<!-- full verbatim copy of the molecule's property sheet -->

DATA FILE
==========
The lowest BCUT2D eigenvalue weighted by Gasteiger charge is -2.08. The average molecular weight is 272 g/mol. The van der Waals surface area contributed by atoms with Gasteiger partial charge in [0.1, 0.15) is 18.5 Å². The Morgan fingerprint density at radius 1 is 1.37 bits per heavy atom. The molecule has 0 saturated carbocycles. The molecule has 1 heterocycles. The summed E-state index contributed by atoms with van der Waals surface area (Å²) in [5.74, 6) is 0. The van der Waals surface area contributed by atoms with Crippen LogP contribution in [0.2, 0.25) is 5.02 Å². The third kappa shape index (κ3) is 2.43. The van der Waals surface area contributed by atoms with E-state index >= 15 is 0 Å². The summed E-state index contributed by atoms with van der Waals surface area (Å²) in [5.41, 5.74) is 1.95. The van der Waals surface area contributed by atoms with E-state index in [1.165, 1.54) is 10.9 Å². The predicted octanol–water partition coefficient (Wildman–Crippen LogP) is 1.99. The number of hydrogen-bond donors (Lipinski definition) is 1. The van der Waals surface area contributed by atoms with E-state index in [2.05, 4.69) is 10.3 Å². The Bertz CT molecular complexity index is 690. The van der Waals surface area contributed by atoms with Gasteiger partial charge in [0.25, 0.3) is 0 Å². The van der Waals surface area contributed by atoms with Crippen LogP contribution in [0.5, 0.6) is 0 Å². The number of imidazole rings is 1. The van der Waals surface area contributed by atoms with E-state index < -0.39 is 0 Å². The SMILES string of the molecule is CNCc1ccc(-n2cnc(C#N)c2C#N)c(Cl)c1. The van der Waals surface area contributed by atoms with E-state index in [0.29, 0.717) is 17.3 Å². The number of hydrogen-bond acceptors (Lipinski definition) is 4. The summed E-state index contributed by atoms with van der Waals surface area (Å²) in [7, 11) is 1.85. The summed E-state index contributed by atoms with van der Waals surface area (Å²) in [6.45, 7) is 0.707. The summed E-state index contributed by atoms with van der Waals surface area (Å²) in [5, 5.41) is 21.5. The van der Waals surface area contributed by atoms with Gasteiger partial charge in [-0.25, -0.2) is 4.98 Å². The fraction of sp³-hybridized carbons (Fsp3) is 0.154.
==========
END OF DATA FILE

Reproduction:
The lowest BCUT2D eigenvalue weighted by Gasteiger charge is -2.08. The average molecular weight is 272 g/mol. The van der Waals surface area contributed by atoms with Gasteiger partial charge in [0.1, 0.15) is 18.5 Å². The Morgan fingerprint density at radius 1 is 1.37 bits per heavy atom. The molecule has 0 saturated carbocycles. The molecule has 1 heterocycles. The summed E-state index contributed by atoms with van der Waals surface area (Å²) in [5.74, 6) is 0. The van der Waals surface area contributed by atoms with Crippen LogP contribution in [0.2, 0.25) is 5.02 Å². The third kappa shape index (κ3) is 2.43. The van der Waals surface area contributed by atoms with E-state index >= 15 is 0 Å². The summed E-state index contributed by atoms with van der Waals surface area (Å²) in [5.41, 5.74) is 1.95. The van der Waals surface area contributed by atoms with E-state index in [1.165, 1.54) is 10.9 Å². The predicted octanol–water partition coefficient (Wildman–Crippen LogP) is 1.99. The number of hydrogen-bond donors (Lipinski definition) is 1. The van der Waals surface area contributed by atoms with E-state index in [2.05, 4.69) is 10.3 Å². The Bertz CT molecular complexity index is 690. The van der Waals surface area contributed by atoms with Gasteiger partial charge in [0.25, 0.3) is 0 Å². The van der Waals surface area contributed by atoms with Crippen LogP contribution in [0.5, 0.6) is 0 Å². The number of imidazole rings is 1. The van der Waals surface area contributed by atoms with E-state index < -0.39 is 0 Å². The SMILES string of the molecule is CNCc1ccc(-n2cnc(C#N)c2C#N)c(Cl)c1. The van der Waals surface area contributed by atoms with E-state index in [0.29, 0.717) is 17.3 Å². The number of hydrogen-bond acceptors (Lipinski definition) is 4. The summed E-state index contributed by atoms with van der Waals surface area (Å²) in [7, 11) is 1.85. The summed E-state index contributed by atoms with van der Waals surface area (Å²) in [6.45, 7) is 0.707. The summed E-state index contributed by atoms with van der Waals surface area (Å²) in [5, 5.41) is 21.5. The van der Waals surface area contributed by atoms with Gasteiger partial charge in [-0.25, -0.2) is 4.98 Å². The fraction of sp³-hybridized carbons (Fsp3) is 0.154.